Say Om

Pilates and yoga studios were highly resistant to the recession and have continued to grow as the U.S.’ economy strengthens. From 2002 to 2012, the industry grew an average of 12.1 percent per year. In 2012, yoga and Pilates studios are projected to experience a 5.1 percent growth rate.


A number of yoga and/or Pilates franchises are available to those interested in helping others improve their strength, flexibility and fitness levels. Though they’re not mentioned explicitly in IBIS’ report, I would imagine similar health and fitness concepts like gyms and massage franchises have experienced an uptick in their growth rates and are ripe for expansion as well.


  • IMX Pilates
  • Wundabar Pilates
  • Sunstone Yoga
  • Open Doors Yoga
  • Innergy Yoga
  • Bikram Yoga

Interview with Bob Wright, COO of Charley’s Grilled Subs


Article first published as A Heart For Service: Interview with Bob Wright, COO of Charley’s Grilled Subs on Technorati.

In September, Charley’s Grilled Subs opened their 100th restaurant on a military installation on Joint Base Lewis-McChord near Seattle, W.A. It was Charley Shin, Charley’s CEO and Founder, who, “was smiling the widest when the first soldier came through the lunch line,” says Bob Wright, chief operating officer of Charley’s.

A self-described “incurable patriot” despite having not served in the military, Wright shares a heart for service with both Shin and the international Philly Steak sandwich franchise’s employees, which he says, “makes the franchise’s relationship with the military so special.”


It’s this heart for service that Wright loves about Charley’s Grilled Subs and what attracted him to franchising in the first place.


“My grandfather always said everyone needs a job where they work for tips,” says Wright, who got his start in franchising as ‘the pizza delivery guy’ in college for Domino’s. Eventually, Wright became a Domino’s franchisee for about a year. “I’ve been there, too,” Wright says. “Nothing replaces that experience of being the business owner, of being responsible for every customer’s experience.”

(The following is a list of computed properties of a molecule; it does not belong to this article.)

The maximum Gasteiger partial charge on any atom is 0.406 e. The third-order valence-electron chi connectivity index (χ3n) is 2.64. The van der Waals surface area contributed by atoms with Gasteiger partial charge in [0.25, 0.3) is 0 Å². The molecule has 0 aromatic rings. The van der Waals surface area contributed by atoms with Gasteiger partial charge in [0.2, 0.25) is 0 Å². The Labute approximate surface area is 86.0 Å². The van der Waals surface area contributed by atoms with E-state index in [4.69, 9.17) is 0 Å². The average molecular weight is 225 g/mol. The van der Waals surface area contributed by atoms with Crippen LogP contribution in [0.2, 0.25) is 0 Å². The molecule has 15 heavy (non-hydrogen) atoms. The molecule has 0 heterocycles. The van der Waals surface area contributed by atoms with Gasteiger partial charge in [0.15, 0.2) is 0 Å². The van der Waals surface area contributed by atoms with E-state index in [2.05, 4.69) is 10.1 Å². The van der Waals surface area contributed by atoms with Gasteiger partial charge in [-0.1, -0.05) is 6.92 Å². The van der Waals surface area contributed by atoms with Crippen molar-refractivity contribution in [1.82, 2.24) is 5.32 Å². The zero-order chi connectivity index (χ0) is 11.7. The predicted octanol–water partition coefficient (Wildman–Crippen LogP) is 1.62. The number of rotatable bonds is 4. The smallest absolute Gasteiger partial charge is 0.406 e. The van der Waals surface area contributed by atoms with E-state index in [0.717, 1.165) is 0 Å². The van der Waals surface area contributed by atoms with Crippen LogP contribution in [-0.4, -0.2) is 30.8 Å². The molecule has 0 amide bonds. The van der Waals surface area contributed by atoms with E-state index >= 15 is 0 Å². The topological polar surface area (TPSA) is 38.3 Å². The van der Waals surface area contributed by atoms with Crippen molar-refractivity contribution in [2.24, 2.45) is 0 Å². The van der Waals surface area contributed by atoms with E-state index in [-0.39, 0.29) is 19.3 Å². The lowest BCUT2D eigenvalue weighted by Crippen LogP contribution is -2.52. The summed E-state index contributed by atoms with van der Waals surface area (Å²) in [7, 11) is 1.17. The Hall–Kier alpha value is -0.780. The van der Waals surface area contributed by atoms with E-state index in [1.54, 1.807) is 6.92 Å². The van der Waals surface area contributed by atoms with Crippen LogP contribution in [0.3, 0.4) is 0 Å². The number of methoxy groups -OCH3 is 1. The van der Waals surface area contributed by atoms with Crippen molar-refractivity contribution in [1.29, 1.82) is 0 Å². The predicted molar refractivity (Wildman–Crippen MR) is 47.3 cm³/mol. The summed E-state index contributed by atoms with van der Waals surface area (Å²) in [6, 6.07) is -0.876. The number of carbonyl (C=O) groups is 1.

Though his time as a Domino’s franchisee was short, it was his time as ‘the pizza delivery guy’ that was so influential in Wright’s franchising career. “I didn’t start out wanting to be in the food service industry,” he says, “but I loved it.”


Over the course of his career, Wright has had the chance to work with big-name franchises like Checkers, Wendy’s, Café Express and, of course, Charley’s. Though Wright’s original plan was to practice law. Today, he practices management. To him, serving as chief operating officer of Charley’s means he gets to develop, train and lead other to success. “For a quarter of a century, I’ve had the opportunity to serve others; whether it’s my team or franchisees. It brings out the best in a person.”


With Wright, his words express a continuous theme of service in the name of others, which is why he fits in so perfectly at Charley’s Grilled Subs. Charley’s makes its food to order. While this might sound obvious, it’s not—most food court establishments “assemble to order” as Wright likes to say. “We don’t put anything on the grill until you order it,” he explains.


This is because, like Wright, the people at Charlie’s believe “a good quality meal can make a difference in someone’s day,” he says proudly.


For those interested in becoming a Charley’s franchisee, the selection process is straightforward. Financial liquidity and wherewithal are necessary. Above all? “A heart of service,” says Wright. It’s important for potential franchisees to have adequate experience running a business in a managerial role. It’s not easy balancing the business side of the franchise and pleasing customers.


With all that said, “Charley’s has experience same-store growth throughout the recession,” says Wright. “Restaurant units have seen 13% growth this year and expect a 20% unit growth through to 2013,” he adds. Charley’s Grilled Subs has a growth model in place that still includes the bread and butter food court locations but specifically internationally, which are traditionally underserved.

Visit Franchise Clique’s website if you’re interested in more food franchises or sandwich franchises.